A Hole in the River

By: vcatrashfiend

Summary: Someone takes the road less travelled, and the end result puts two rivals on equal footing. A story fraught with lost identity, surprise invitations, and male posturing!

Rated: T

Disclaimer: All characters identifiable with 'Pygmalion' and 'My Fair Lady' clearly do not belong to me, and I am certainly not making any money off of this creation. My only compensation is reviews, so pray don't be stingy!


Eliza Doolittle gripped her reticule in one hand, and her suitcase in the other as she peered out into the night. Sure enough, that foolish boy from Ascot was standing outside the front door, looking wistful and quite cold. Eliza rolled her eyes and snorted; what a fool! Didn't he know that he could do far better than she? Ah well. It would do no good for him to see her out and about, it would ruin everything. Eliza lifted her chin, squared her shoulders, and headed for the kitchen. She would simply have to sneak out the back.

As soon as Eliza was out in the night air, she hazarded a backwards glance. It seemed her exodus had gone unnoticed. Perhaps the events of the evening had rendered Eliza completely invisible. The dark thought was one of many others that Eliza found herself mulling over, each as bitter as raw chocolate. Tears burned at the corners of her eyes, and Eliza raised a hand to angrily rub them away. It was time for action, not tears. But first…

Once Eliza was safely several blocks away from 27A, she hailed a taxi. The cabbie gave her a queer sort of look when she calmly requested a ride to Covent Garden. After all, she gave every appearance of being the genteel sort, and it was a dangerous part of town to wander around in at three in the morning on the weekend. However, Eliza promised a generous tip, and all misgivings became invalid.

The taxi came to a halt near the market, all but deserted and ghostly in the moonlight. Eliza paid the driver, who issued a quick warning before driving off. A few of Eliza's old friends stood, warming their hands over a contained fire. The familiar sight tugged at Eliza's heart, and with a smile, she walked over to their comfortable little group. To her dismay, the men gave a start when they saw her. She could not discern any recognition in their faces, rather an awed sort of reverence. Defeated, and unwilling to reveal her identity, Eliza walked away.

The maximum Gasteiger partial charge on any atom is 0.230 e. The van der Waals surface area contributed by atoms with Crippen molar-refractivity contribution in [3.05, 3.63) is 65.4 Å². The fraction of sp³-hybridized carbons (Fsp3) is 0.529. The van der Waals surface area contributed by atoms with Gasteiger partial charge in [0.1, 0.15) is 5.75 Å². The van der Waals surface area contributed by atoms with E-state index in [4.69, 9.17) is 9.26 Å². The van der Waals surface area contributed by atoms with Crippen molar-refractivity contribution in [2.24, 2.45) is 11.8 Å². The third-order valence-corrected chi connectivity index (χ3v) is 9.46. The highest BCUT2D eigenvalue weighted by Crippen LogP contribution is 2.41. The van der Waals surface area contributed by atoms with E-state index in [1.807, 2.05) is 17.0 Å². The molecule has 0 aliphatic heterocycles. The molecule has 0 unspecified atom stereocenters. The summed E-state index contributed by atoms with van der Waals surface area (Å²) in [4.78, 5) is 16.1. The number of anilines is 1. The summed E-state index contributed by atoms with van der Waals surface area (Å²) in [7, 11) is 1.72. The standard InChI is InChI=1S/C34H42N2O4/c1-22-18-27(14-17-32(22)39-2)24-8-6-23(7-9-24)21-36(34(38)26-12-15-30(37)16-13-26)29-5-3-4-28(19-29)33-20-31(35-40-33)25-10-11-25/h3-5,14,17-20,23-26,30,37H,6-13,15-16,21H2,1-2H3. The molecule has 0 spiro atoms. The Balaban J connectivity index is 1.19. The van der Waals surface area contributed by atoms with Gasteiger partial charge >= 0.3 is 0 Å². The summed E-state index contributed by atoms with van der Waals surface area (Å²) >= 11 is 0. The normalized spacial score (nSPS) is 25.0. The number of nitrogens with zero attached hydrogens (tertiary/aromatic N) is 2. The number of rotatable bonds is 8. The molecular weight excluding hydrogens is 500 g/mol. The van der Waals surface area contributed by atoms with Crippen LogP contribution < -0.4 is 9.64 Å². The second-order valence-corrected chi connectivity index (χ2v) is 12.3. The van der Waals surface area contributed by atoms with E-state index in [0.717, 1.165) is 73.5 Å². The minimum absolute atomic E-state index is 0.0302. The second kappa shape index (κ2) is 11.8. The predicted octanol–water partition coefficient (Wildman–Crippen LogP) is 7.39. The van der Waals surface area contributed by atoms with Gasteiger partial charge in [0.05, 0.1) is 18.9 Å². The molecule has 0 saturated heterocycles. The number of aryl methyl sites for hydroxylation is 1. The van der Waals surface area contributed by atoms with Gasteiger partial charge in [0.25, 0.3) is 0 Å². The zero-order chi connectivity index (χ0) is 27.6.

It seemed not moments after her run-in with the familiar-yet-unfamiliar acquaintances, the shock not fully worn off, Alfred Doolittle strolled back into her sphere, donning coattails and a silk top hat. Eliza listened intently to his tale of new riches and marital woe; he was finally being forced to make an honest woman out of Eliza's long suffering "step-mother". It was further revealed, once Alfred got an inkling of Eliza's rupture with Henry Higgins, that he was unwilling to help Eliza in any capacity, not that she would ever ask assistance of him. Eliza had learned at the tender age of fifteen, that in order to survive in the world, she'd best rely on things other than her father; namely herself. They parted on the promise that Eliza would not be attending the ceremony, even though she sent her fondest wishes for his marital bliss.

Eliza retreated from the market, and headed to St. Paul's, where she left her suitcase in the jumble box, and said a hasty prayer. She would not need clothes where she was heading, fine though they were. Eliza managed a dark chuckle, when she thought of what the poor would say when they pulled her expensive French ball gown from the box in the morning. Perhaps someone would have better luck in it than she.

The Waterloo Bridge loomed ahead, and Eliza took a deep breath before picking up the pace. One should not drag their feet en route to destiny. Once Eliza was standing on the bridge, the first order of business was to unlace her boots. It didn't occur to her to wonder why she found such an act necessary, it merely was. Grunting, she pulled herself up onto the ledge and sat for a while. In the distance she could see Cleopatra's Needle, pointing towards the sky. Eliza learned about the Egyptian queen when Henry read to her from the works of William Shakespeare, and at the time, the woman's final act had seemed to forbidding to Eliza. Yet, months later, Eliza was perched above the Thames river, shivering, bootless, and filled with purpose. She no longer belonged to any world on the earthly plain, and the river's gaping black maw was beckoning.

Eliza took a deep breath, rocked back to gain momentum and then… No. Call her cowardly, but Eliza found herself quite unwilling to take the plunge.

"I will go to Mrs. Higgins in the morning, and ask her for advice," Eliza informed the night air.

Eliza turned, too quickly in her eagerness to return to solid ground, twisting an ankle in the process. The pain caused her to cry out, and she lost her balance, hitting her head on the ledge before succumbing to the chilly, filthy embrace of the Thames. Eliza knew no more.